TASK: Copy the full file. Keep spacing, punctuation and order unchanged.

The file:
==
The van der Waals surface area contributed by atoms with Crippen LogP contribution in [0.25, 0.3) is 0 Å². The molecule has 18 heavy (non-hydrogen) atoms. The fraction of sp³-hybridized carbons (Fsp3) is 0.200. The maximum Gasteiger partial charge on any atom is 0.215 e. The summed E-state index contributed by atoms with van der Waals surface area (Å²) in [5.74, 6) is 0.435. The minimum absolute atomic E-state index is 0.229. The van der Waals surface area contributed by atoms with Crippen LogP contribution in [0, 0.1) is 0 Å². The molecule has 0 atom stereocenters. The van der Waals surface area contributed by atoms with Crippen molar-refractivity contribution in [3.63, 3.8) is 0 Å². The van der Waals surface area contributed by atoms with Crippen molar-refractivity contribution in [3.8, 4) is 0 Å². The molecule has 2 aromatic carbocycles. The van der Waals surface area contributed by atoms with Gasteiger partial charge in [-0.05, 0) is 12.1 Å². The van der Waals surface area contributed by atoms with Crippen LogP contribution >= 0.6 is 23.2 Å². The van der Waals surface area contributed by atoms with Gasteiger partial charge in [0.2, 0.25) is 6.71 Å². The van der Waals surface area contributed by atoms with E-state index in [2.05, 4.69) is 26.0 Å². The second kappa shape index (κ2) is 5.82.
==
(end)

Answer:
The van der Waals surface area contributed by atoms with Crippen LogP contribution in [0.25, 0.3) is 0 Å². The molecule has 18 heavy (non-hydrogen) atoms. The fraction of sp³-hybridized carbons (Fsp3) is 0.200. The maximum Gasteiger partial charge on any atom is 0.215 e. The summed E-state index contributed by atoms with van der Waals surface area (Å²) in [5.74, 6) is 0.435. The minimum absolute atomic E-state index is 0.229. The van der Waals surface area contributed by atoms with Crippen LogP contribution in [0, 0.1) is 0 Å². The molecule has 0 atom stereocenters. The van der Waals surface area contributed by atoms with Crippen molar-refractivity contribution in [3.63, 3.8) is 0 Å². The van der Waals surface area contributed by atoms with Crippen molar-refractivity contribution in [3.8, 4) is 0 Å². The molecule has 2 aromatic carbocycles. The van der Waals surface area contributed by atoms with Gasteiger partial charge in [-0.05, 0) is 12.1 Å². The van der Waals surface area contributed by atoms with Crippen LogP contribution >= 0.6 is 23.2 Å². The van der Waals surface area contributed by atoms with Gasteiger partial charge in [0.2, 0.25) is 6.71 Å². The van der Waals surface area contributed by atoms with E-state index in [2.05, 4.69) is 26.0 Å². The second kappa shape index (κ2) is 5.82.